How many of you use some form of a Lean Six-Sigma process in
your organizations to problem-solve, reengineer processes, and make
How many of you use some form of a human-centered design or
user-first design process in your organizations to innovate?
How many of you have a strategy formulation process to set
direction, analyze trends, uncover market forces, and identify emerging
Each methodology represents a useful approach to finding opportunities and solving problems. At the same time, each methodology conceals two underlying and debilitating assumptions. First, we assume that reengineering, innovating, and strategizing are distinct processes. Secondly, we assume that each process can be scheduled and undertaken periodically.
Sometimes reengineered improvements arise from the application of design thinking. Sometimes a design thinking exercise will surface an opportunity that has the potential to influence strategy. Sometimes a strategy formulation exercise feels divorced from the realities of what it will take to reengineer the systems required to bring the strategy to life. An agile organization must access a variety of tools so it can respond and adapt while it invents and plans.
Perhaps there was a time when it made sense to employ
process reengineering, innovation, and strategy exercises on special occasions.
We no longer have the luxury to pick and choose a time to think about how to
make things better or plan for the future. Isolating time spent figuring things
out from time spent getting things done only works when conditions are stable.
Otherwise, by the time you have things figured out and you’re able to
operationalize your conclusions, the assumptions on which you based your
thinking may no longer pertain. An agile organization treats problem-solving
and opportunity identification as a management routine.
The Unstuck Minds
A heuristic is a simple method or procedure that allows for
self-discovery, exploration or problem-solving in order to improve performance.
For example, if you have a method for fitting suitcases into the trunk of a car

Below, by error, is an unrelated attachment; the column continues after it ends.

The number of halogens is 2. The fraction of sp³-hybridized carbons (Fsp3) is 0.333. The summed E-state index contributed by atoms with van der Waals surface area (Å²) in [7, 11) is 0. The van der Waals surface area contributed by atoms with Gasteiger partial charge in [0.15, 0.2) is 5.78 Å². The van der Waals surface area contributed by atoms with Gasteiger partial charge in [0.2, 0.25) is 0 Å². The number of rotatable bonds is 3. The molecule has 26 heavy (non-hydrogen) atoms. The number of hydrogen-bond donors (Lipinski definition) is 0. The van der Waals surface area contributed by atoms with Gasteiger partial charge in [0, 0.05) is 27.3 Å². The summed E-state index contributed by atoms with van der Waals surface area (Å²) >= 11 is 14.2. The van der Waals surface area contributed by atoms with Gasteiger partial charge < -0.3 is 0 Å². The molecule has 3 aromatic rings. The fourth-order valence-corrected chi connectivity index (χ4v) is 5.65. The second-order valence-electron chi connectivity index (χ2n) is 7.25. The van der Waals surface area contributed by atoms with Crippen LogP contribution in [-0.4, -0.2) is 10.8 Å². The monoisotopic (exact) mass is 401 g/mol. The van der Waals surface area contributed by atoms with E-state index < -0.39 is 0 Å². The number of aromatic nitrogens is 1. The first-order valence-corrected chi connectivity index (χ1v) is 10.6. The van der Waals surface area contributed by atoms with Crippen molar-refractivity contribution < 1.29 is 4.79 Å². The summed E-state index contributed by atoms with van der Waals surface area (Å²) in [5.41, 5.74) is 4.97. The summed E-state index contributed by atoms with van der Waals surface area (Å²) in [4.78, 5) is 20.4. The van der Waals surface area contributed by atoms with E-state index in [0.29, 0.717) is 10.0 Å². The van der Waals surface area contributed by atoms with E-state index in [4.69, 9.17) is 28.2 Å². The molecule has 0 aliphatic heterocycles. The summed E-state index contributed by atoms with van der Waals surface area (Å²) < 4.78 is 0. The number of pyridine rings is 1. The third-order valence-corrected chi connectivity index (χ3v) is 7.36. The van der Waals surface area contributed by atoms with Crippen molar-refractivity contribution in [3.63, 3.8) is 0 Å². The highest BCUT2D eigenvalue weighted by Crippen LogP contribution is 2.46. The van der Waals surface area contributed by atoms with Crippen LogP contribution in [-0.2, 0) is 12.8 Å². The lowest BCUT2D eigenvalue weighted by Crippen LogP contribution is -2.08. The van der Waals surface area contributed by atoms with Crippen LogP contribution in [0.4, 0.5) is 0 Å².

(e.g. put the largest cases in first), you’re applying a heuristic. I remember
explaining to my daughters that I estimate a 20% tip at restaurants by moving
the decimal one place to the left and then doubling the number to the left of
the decimal. Once you have a heuristic that works, you can share it with
others; heuristics are rules-of-thumb that create learning and performance shortcuts.
If you accept the premise that an agile organization needs
leaders who can reengineer, innovate, and strategize on a routine basis, you’ll
need to provide your leaders with a powerful heuristic. Leaders will need
something memorable and useful that doesn’t require the intervention of an
Four Questions to ask
when you’re Stuck for an Answer
Consider asking the following four questions anytime you
sense a loss of momentum, the return of a familiar problem, or an opportunity
just out of reach:
1) What’s changing?
Zoom out like a strategist to notice what is happening in
the environment. What is your competition doing differently, what political or
economic policies might shift that could influence your organization or your
customers? What emerging technology could undermine your organization’s value
Think about what is becoming more important and less important.
Think about what is becoming more available and less available. Think about
what is becoming more popular and less popular.
2) What’s keeping
things the same?
Zoom in like a systems thinker to notice the
interconnections that define the status quo. Ask yourself about existing
systems and processes that may have turned counterproductive. Look into the
ways people are rewarded, recognized, incentivized and punished. Ask about what
has become comfortable to do that no longer adds value.
Play out the consequences for people of maintaining the
status quo versus altering the status quo. What do the habits and routines
suggest about the organization’s priorities?
3) Who needs what?
Apply the curiosity and empathy of a design thinker to
discover the needs, wants, worries, and priorities of the people who will adopt
any solution that gets developed. Instead of creating carrots and sticks so
people will comply with a solution developed by a few leaders, find a solution
that makes it easier for people to apply their passions and aspirations. Trust
that when you make it easy for a lot of the right people to get what they need,
insights and options will emerge.
Once you accept that new ideas will surface by focusing on
what people need, choose the individual or group to put at the center of your
efforts. Once you select the people to focus on, take time to understand and
empathize with their desires and motivations. When you shift your
problem-solving priority from arranging the world to work for you to helping
people you care about get what they need, you’ll be ready to define your
4) How will we define
Once you define your challenge as an open-ended question about how to make the world work better for people you care about, you will immediately see new and interesting options. As I’ve written in a previous blog post, there’s a big difference between the solution set for the challenge: How do I get my teenage daughter to keep her bathroom clean? And the solution set for the challenge: How do we reduce the amount of nagging at home?
When you’ve defined your challenge and identified solutions, you can use the work you did in steps one and two to evaluate which solutions will work best. Prioritize solutions that take into account what is changing and counteract what is keeping things the same.